Allow me to share a recent polite exchange of correspondence, apparently on the subject of black salt. It is about much more than black salt however, and sheds some light on the limitations of blind faith.
BW writes: “Namaste,
I have been looking at your site, and noticed an article about black salt. I notice that you mention that in Ayurvedic medicine, black salt (kala namak) is thought to contain less sodium that ordinary (sea) salt. Last year I bought packets of kala namak in India, and after seeing the original article on Wikipedia decided to analyse the salt myself (I am an analytical chemist (35 years experience)). I found the kala namak to be almost entirely sodium chloride, with only minute traces of potassium and other elements.
It would appear that the Ayurvedic beliefs are incorrect in this case (as in many cases), but more imporantly people are taking kala namak in the ignorance that it is low salt. I urge you to point this out, please.
Thanks, B W”
“Hello B, thanks for your letter.
I presume the quote you are referring to is:
… “Black salt is considered a cooling spice in ayurvedic medicine and is used as a laxative and digestive aid. It is also believed to relieve intestinal gas and heartburn. It is sometimes used by people with high blood pressure or on low-salt diets because it is lower in sodium and purportedly does not increase sodium content in the blood.”
It is well known to be cooling, a digestive and a laxative. I have experienced all these benefits on many occasions.
I am not a physician, so the ability of kala namak to not increase sodium in the blood is beyond the scope of my experimentation.
Please note this: I went shopping to an Indian food emporium the other day and asked for black salt. They offered me something which resembled normal cooking salt with a pink colour (rather than the pink powdered black salt pictured above). It was obviously not the real thing. I asked for the whole black salt, large squarish dark purple crystalline rocks. This is real black salt.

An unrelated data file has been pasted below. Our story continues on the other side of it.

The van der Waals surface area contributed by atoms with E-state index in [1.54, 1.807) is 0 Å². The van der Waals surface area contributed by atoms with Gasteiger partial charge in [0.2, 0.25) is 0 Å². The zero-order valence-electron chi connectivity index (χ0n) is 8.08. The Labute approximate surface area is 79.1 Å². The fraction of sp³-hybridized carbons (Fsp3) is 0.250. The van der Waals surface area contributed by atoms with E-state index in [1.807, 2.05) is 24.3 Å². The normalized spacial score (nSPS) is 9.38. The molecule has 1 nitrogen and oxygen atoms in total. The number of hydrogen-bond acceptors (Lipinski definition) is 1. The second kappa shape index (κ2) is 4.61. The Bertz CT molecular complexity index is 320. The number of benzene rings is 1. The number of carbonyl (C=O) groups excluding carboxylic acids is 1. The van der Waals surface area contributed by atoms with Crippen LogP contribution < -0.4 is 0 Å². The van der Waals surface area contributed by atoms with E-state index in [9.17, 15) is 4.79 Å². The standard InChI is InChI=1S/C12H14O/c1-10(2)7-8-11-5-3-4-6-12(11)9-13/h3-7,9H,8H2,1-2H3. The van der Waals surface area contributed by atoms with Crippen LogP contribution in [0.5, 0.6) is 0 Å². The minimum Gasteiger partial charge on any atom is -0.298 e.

I presumed you analysed the real thing and not the common cheap substitute? There is little regulation in the Indian food industry, so one has to be careful what one buys.
I am not a scientist, but allow me to make these observations:
The amount of sodium something physically contains may or may not account for a proportionate increase of sodium content in the blood when it is ingested. There are other famous salts like Celtic Salt which also does not apparently increase sodium levels anywhere near as much as cheap and nasty cooking salt.
And…lemon, for instance, is acidic, but when ingested has an alkaline effect on the body, as opposed to vinegar which has an acidic effect.
Food science and absorbtion of nutrients is a very subtle science.
Allow me to humbly suggest: perhaps it is a bit unfair of you to presume to dismiss Ayurveda on the strength of one lab observation on one product you picked up in an Indian market. Ayurveda is not belief. Many reputable western-trained doctors would agree that real Ayurveda (not ‘pop’ ayurveda) is as much a highly respected science as your chemistry.
Offered with respects,
B W responds “Hello Kurma,
I thank you for your kind reply, and the spirit with which it was sent, and received. However, I would like to take issue with its contents, not to be argumentative, but because I believe people could be under a grave misconception, and could endanger their life.